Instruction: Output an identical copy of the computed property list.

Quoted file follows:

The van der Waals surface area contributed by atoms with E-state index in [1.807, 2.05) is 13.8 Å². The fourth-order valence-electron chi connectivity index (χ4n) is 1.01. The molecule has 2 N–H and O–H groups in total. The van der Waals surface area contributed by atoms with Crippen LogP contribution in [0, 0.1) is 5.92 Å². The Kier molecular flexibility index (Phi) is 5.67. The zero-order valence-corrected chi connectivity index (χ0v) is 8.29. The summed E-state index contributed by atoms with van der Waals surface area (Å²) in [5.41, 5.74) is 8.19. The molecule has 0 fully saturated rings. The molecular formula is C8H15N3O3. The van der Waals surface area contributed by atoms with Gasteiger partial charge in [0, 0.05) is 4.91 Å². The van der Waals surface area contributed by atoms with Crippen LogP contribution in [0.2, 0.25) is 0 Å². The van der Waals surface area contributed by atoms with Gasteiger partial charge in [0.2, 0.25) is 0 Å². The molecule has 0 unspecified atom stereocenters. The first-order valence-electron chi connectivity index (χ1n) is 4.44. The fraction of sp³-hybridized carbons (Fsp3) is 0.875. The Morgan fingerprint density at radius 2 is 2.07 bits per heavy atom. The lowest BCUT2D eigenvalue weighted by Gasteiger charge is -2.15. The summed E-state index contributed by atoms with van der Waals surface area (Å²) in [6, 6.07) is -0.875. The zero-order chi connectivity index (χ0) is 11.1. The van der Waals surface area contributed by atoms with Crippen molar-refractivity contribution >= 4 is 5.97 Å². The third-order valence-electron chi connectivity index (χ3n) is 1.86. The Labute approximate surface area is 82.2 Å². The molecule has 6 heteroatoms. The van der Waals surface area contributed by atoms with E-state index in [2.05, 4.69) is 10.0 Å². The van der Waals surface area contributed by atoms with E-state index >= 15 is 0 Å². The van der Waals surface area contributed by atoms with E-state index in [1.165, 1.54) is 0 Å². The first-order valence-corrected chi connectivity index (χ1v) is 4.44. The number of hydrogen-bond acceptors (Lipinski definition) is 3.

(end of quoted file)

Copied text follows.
The van der Waals surface area contributed by atoms with E-state index in [1.807, 2.05) is 13.8 Å². The fourth-order valence-electron chi connectivity index (χ4n) is 1.01. The molecule has 2 N–H and O–H groups in total. The van der Waals surface area contributed by atoms with Crippen LogP contribution in [0, 0.1) is 5.92 Å². The Kier molecular flexibility index (Phi) is 5.67. The zero-order valence-corrected chi connectivity index (χ0v) is 8.29. The summed E-state index contributed by atoms with van der Waals surface area (Å²) in [5.41, 5.74) is 8.19. The molecule has 0 fully saturated rings. The molecular formula is C8H15N3O3. The van der Waals surface area contributed by atoms with Gasteiger partial charge in [0, 0.05) is 4.91 Å². The van der Waals surface area contributed by atoms with Crippen LogP contribution in [0.2, 0.25) is 0 Å². The van der Waals surface area contributed by atoms with Gasteiger partial charge in [0.2, 0.25) is 0 Å². The molecule has 0 unspecified atom stereocenters. The first-order valence-electron chi connectivity index (χ1n) is 4.44. The fraction of sp³-hybridized carbons (Fsp3) is 0.875. The Morgan fingerprint density at radius 2 is 2.07 bits per heavy atom. The lowest BCUT2D eigenvalue weighted by Gasteiger charge is -2.15. The summed E-state index contributed by atoms with van der Waals surface area (Å²) in [6, 6.07) is -0.875. The zero-order chi connectivity index (χ0) is 11.1. The van der Waals surface area contributed by atoms with Crippen molar-refractivity contribution >= 4 is 5.97 Å². The third-order valence-electron chi connectivity index (χ3n) is 1.86. The Labute approximate surface area is 82.2 Å². The molecule has 6 heteroatoms. The van der Waals surface area contributed by atoms with E-state index in [2.05, 4.69) is 10.0 Å². The van der Waals surface area contributed by atoms with E-state index >= 15 is 0 Å². The van der Waals surface area contributed by atoms with E-state index in [1.165, 1.54) is 0 Å². The first-order valence-corrected chi connectivity index (χ1v) is 4.44. The number of hydrogen-bond acceptors (Lipinski definition) is 3.